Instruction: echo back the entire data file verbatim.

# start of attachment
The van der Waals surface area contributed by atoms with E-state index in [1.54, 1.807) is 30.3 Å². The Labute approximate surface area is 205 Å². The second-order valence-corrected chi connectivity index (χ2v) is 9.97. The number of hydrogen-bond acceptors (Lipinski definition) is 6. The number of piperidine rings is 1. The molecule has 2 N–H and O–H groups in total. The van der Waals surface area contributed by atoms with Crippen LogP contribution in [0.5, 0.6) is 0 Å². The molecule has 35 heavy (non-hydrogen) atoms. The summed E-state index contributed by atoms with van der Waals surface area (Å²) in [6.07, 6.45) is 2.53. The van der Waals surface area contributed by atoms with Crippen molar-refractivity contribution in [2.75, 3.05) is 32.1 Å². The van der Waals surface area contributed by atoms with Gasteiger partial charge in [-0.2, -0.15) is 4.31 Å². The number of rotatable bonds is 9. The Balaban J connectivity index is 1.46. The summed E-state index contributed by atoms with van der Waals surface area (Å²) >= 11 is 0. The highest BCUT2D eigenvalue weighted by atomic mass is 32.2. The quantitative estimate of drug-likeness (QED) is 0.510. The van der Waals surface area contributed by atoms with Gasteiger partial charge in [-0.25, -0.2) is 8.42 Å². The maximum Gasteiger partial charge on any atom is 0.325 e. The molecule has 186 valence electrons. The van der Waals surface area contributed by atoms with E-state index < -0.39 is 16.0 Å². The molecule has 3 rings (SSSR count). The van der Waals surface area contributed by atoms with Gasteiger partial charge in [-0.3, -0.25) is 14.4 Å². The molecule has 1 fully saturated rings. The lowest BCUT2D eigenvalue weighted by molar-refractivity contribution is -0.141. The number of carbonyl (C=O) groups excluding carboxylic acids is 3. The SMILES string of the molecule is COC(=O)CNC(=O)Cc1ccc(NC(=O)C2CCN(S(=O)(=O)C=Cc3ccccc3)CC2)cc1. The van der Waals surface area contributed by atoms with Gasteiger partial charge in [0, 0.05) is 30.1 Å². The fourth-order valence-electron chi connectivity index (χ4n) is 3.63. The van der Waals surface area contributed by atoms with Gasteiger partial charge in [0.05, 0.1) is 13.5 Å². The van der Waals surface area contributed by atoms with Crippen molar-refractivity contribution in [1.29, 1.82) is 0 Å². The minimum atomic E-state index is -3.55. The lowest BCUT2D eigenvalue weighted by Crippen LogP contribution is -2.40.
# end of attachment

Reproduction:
The van der Waals surface area contributed by atoms with E-state index in [1.54, 1.807) is 30.3 Å². The Labute approximate surface area is 205 Å². The second-order valence-corrected chi connectivity index (χ2v) is 9.97. The number of hydrogen-bond acceptors (Lipinski definition) is 6. The number of piperidine rings is 1. The molecule has 2 N–H and O–H groups in total. The van der Waals surface area contributed by atoms with Crippen LogP contribution in [0.5, 0.6) is 0 Å². The molecule has 35 heavy (non-hydrogen) atoms. The summed E-state index contributed by atoms with van der Waals surface area (Å²) in [6.07, 6.45) is 2.53. The van der Waals surface area contributed by atoms with Crippen molar-refractivity contribution in [2.75, 3.05) is 32.1 Å². The van der Waals surface area contributed by atoms with Gasteiger partial charge in [-0.2, -0.15) is 4.31 Å². The number of rotatable bonds is 9. The Balaban J connectivity index is 1.46. The summed E-state index contributed by atoms with van der Waals surface area (Å²) >= 11 is 0. The highest BCUT2D eigenvalue weighted by atomic mass is 32.2. The quantitative estimate of drug-likeness (QED) is 0.510. The van der Waals surface area contributed by atoms with Gasteiger partial charge in [-0.25, -0.2) is 8.42 Å². The maximum Gasteiger partial charge on any atom is 0.325 e. The molecule has 186 valence electrons. The van der Waals surface area contributed by atoms with E-state index < -0.39 is 16.0 Å². The molecule has 3 rings (SSSR count). The van der Waals surface area contributed by atoms with Gasteiger partial charge in [-0.3, -0.25) is 14.4 Å². The molecule has 1 fully saturated rings. The lowest BCUT2D eigenvalue weighted by molar-refractivity contribution is -0.141. The number of carbonyl (C=O) groups excluding carboxylic acids is 3. The SMILES string of the molecule is COC(=O)CNC(=O)Cc1ccc(NC(=O)C2CCN(S(=O)(=O)C=Cc3ccccc3)CC2)cc1. The van der Waals surface area contributed by atoms with Gasteiger partial charge in [0, 0.05) is 30.1 Å². The fourth-order valence-electron chi connectivity index (χ4n) is 3.63. The van der Waals surface area contributed by atoms with Gasteiger partial charge in [0.05, 0.1) is 13.5 Å². The van der Waals surface area contributed by atoms with Crippen molar-refractivity contribution in [1.29, 1.82) is 0 Å². The minimum atomic E-state index is -3.55. The lowest BCUT2D eigenvalue weighted by Crippen LogP contribution is -2.40.